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Discussion Starter · #1 ·
I am having some trouble achieving proper mainsail shape on our tall rig Catalina 27.

The symptom is that I have wrinkles along the luff and probably 12 inches of slack at the tack. Its almost like the main halyard isn't all the way up. It appears to be up all the way and even adding tension with a winch doesn't fix it. Appears fine when raising but not so when loaded with wind.

I played around with the topping lift. Not sure if the boom should be above level. Could be the leech is reaching tension? And yes, my main sheet and vang are loosened before hoisting the main.

I don't think it's really hurting boat speed but it looks un-sailor like and is driving me crazy. Hard to work through settings at the dock without wind and not a lot of time to adjust while raising on the move. Could it just be older sails? I would estimate they are half life or so.

I also had to rebed the bobstay on my bow spirit. I thought I had tensioned to its previous setting. Sometimes when I look up the mast which appears straight in its column, I seem like there might be a slight rake FORWARD. Could too much forestay/bobstay tension be causing this? Might just be deceiving appearance and not actually raked forward.

Seems basic but confounding me. Thoughts?

Josh




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Can you take a photo?

Does your Catalina 27 have a fixed or sliding gooseneck? Is the downhaul tight enough to tighten the luff? Was the boat built with a sliding gooseneck, but some previous helpful owner "fixed it" in a particular location that is too high for your sail?

The best thing is to hoist the sail in light winds at the dock (head to wind) and then walk one or two slips over a take a photo. That will make it clear if the sail is reaching the top of the mast or not (differentiating between getting a full hoist or not having enough downhaul).

This is an example of such a photo that I took when measuring for new sails:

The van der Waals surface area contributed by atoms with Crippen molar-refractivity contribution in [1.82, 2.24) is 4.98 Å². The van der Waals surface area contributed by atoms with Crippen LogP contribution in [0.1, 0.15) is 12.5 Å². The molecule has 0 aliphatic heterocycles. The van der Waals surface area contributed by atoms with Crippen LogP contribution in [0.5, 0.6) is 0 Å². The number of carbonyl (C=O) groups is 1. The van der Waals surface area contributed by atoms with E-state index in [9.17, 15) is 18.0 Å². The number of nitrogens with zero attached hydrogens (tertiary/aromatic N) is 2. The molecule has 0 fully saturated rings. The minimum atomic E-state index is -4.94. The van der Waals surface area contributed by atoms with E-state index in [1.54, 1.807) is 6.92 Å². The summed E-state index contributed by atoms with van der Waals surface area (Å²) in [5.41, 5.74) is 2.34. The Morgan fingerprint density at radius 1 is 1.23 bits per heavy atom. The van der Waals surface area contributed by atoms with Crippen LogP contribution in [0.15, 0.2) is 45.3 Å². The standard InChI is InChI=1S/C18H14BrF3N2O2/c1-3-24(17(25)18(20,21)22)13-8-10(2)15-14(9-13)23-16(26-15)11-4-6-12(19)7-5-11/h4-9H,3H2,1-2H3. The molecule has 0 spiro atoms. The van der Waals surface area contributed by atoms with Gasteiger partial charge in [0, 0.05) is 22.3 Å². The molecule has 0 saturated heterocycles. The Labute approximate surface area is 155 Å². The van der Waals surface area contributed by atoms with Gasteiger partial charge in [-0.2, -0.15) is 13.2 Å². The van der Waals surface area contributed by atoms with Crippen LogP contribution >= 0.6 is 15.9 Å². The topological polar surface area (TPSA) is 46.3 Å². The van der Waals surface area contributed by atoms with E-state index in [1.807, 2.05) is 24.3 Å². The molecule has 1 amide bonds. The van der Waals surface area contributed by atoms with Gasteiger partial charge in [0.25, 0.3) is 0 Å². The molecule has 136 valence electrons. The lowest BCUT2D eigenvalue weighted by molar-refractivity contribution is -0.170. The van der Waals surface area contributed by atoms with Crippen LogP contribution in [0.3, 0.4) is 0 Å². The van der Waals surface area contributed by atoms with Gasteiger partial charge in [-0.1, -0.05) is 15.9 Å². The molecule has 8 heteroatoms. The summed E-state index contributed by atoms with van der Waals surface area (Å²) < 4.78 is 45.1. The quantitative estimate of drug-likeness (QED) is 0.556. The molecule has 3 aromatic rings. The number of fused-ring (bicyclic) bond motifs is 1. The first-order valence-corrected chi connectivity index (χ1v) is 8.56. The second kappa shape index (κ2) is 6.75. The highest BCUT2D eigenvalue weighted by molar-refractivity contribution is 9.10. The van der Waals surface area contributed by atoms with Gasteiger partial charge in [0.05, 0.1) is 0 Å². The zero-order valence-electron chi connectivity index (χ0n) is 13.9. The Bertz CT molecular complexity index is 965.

In this case there was no wind and the luff has vertical creases showing too high luff tension (because I was over tensioning it to measure the luff length).

The topping lift shouldn't matter when the sail is hoisted, if the topping lift is too slack the leech will lift the boom, and if it is too tight it won't prevent the sail from getting a full hoist.
 

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Discussion Starter · #3 ·
Here is a reasonable shot illustrating the issue. I hadn't considered the gooseneck position but that is a great thought. It's currently fixed but probably movable.

I do loosen the main sheet and the vang but I might start pushing the boom up to make sure there is enough slack.

Water transportation Sail Sailing Vehicle Sailing


Josh

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One of None
Hunter 34
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Do you loosen the vang and main sheet lines when raising the main? ( let them go totally slack. ) I is the outhaul stretching the foot of the main properly? Do let the topping lift loose after the main is set? Topping lift is only for holding the boom up when you are NOT sailing. Or to hold the boom when you are dropping the main to reef.
I learned this all on my own! :)
 

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If you are getting full hoist (this really is easiest to see from a photo taken beside the boat, not on the boat) then your boom has to be mounted too high.
 

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Over Hill Sailing Club
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It does not appear that you have a downhaul. I don't know if it ever had one but, as Alex indicated, maybe it was removed at some point. Other than that, if the sail is up all the way, the luff is too long. Maybe use the 1st reef eye as a cunningham for a while to at least get some tension on it.

The foot should be on an outhaul to get the slack out and the topping lift should not keep the sail from attaining it's shape by being too tight.

If the luff is too long, it's not too difficult to shorten it a bit by recutting the top of the sail and moving the headboard down a couple of inches. That might be easier than remounting your boom.
 

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Catalina Direct's website confirms that the original gooseneck is a sliding gooseneck. The replacement "fixed" model is clamped in place.

Your photo is a little low resolution to say for sure, but it looks like you have a cleat on the mast directly under the boom, which would have been for the downhaul.

My take is that the boom is probably mounted too high. It isn't uncommon for previous owners who aren't sailors to do such silly things to try and get more clearance in the cockpit for a bimini. It looks like you only need to lower the boom about 3-4 inches.

This is the original sliding gooseneck:
Catalina Direct: Gooseneck Slide Only, C-27